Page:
The U.S. government has begun to consider how to ramp up the role of an interagency committee that evaluates acquisitions of U.S. companies by firms from countries that pose national security threats, Reuters reported Wednesday.
“We’re examining [the Committee on Foreign Investment in the U.S.] to look at the long-term health and security of the U.S. economy, given China’s predatory practices” when it comes to sensitive technology platforms, an official with the Trump administration told Reuters.
The Treasury Department oversees CFIUS that includes nine members from federal agencies such as the departments of Defense, Homeland Security and Justice.
The move stems from concerns over China’s investments in U.S.-made machine learning and artificial intelligence technologies that could be potentially used by the East Asian country to build up its military capabilities.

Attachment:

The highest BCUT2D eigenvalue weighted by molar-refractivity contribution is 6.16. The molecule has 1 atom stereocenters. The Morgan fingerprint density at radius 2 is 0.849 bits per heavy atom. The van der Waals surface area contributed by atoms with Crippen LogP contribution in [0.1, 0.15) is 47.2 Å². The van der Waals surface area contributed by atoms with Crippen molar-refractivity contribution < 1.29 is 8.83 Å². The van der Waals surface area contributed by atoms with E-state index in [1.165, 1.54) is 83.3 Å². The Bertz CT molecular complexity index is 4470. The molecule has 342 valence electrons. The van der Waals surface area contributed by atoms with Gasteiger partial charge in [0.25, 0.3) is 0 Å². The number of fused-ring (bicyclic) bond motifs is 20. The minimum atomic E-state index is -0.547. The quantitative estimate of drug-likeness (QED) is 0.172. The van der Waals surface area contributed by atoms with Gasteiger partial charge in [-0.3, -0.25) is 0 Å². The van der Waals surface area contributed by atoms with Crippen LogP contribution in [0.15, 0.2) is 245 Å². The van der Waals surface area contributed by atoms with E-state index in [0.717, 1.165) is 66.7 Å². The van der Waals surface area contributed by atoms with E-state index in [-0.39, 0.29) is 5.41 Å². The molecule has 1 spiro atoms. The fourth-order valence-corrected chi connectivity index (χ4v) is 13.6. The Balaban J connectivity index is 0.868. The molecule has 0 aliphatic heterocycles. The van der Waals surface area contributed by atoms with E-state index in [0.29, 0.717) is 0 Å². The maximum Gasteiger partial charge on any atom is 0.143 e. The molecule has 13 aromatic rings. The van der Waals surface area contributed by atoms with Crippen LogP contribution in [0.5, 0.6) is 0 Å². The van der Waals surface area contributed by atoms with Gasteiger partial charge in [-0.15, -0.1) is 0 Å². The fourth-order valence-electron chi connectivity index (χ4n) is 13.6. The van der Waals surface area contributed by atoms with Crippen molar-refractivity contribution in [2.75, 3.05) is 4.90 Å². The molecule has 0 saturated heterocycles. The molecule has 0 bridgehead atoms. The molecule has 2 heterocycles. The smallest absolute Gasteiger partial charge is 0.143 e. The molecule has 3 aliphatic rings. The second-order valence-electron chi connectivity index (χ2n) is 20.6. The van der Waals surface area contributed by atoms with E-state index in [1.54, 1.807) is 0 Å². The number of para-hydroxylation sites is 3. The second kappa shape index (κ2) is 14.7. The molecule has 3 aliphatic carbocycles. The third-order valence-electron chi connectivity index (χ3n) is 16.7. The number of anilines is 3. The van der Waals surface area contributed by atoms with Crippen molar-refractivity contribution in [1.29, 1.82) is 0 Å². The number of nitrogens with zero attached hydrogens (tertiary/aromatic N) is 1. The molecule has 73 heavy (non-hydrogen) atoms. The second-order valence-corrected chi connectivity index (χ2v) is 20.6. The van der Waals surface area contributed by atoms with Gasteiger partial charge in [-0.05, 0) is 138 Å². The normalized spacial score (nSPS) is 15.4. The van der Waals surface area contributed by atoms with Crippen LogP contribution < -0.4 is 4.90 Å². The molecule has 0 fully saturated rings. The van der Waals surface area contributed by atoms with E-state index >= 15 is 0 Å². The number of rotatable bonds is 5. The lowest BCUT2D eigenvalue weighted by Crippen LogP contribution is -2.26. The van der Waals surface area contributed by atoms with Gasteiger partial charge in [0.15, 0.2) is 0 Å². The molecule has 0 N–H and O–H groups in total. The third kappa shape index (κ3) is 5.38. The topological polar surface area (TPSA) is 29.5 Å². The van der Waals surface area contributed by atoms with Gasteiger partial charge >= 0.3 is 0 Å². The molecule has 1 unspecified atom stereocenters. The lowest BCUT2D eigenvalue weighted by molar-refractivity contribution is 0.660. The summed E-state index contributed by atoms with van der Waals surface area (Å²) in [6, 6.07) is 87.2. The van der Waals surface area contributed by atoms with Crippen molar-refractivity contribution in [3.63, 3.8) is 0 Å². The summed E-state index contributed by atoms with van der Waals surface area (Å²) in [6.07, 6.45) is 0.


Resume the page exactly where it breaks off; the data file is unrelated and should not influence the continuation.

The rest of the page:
Sen. John Cornyn (R-Texas) has started to draft a bill that would increase CFIUS’ authority to bar some foreign technology investments and require the committee to strengthen reviews of potential acquirers from countries that are seen as threats to U.S. national security.
“Artificial intelligence is one of many leading-edge technologies that China seeks and that has potential military applications,” a Cornyn aide said.
“These technologies are so new that our export control system has not yet figured out how to cover them, which is part of the reason they are slipping through the gaps in the existing safeguards.”